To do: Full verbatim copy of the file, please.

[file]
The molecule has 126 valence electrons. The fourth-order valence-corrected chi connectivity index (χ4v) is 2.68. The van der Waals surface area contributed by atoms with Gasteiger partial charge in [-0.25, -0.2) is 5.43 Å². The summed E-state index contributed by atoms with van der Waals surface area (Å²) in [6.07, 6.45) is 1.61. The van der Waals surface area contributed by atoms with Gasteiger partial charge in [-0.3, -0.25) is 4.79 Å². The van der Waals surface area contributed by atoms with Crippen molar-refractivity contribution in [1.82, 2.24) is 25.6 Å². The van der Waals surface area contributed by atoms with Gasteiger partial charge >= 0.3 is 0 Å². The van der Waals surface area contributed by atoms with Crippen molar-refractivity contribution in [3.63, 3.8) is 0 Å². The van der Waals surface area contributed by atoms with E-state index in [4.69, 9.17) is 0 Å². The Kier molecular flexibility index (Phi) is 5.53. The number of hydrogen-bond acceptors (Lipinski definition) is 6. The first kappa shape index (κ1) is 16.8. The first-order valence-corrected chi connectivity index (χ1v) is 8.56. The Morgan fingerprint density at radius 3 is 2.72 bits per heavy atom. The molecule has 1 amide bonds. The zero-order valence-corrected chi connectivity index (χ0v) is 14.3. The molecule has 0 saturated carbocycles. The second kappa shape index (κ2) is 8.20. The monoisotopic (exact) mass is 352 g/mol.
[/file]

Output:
The molecule has 126 valence electrons. The fourth-order valence-corrected chi connectivity index (χ4v) is 2.68. The van der Waals surface area contributed by atoms with Gasteiger partial charge in [-0.25, -0.2) is 5.43 Å². The summed E-state index contributed by atoms with van der Waals surface area (Å²) in [6.07, 6.45) is 1.61. The van der Waals surface area contributed by atoms with Gasteiger partial charge in [-0.3, -0.25) is 4.79 Å². The van der Waals surface area contributed by atoms with Crippen molar-refractivity contribution in [1.82, 2.24) is 25.6 Å². The van der Waals surface area contributed by atoms with Gasteiger partial charge >= 0.3 is 0 Å². The van der Waals surface area contributed by atoms with Crippen molar-refractivity contribution in [3.63, 3.8) is 0 Å². The van der Waals surface area contributed by atoms with E-state index in [4.69, 9.17) is 0 Å². The Kier molecular flexibility index (Phi) is 5.53. The number of hydrogen-bond acceptors (Lipinski definition) is 6. The first kappa shape index (κ1) is 16.8. The first-order valence-corrected chi connectivity index (χ1v) is 8.56. The Morgan fingerprint density at radius 3 is 2.72 bits per heavy atom. The molecule has 1 amide bonds. The zero-order valence-corrected chi connectivity index (χ0v) is 14.3. The molecule has 0 saturated carbocycles. The second kappa shape index (κ2) is 8.20. The monoisotopic (exact) mass is 352 g/mol.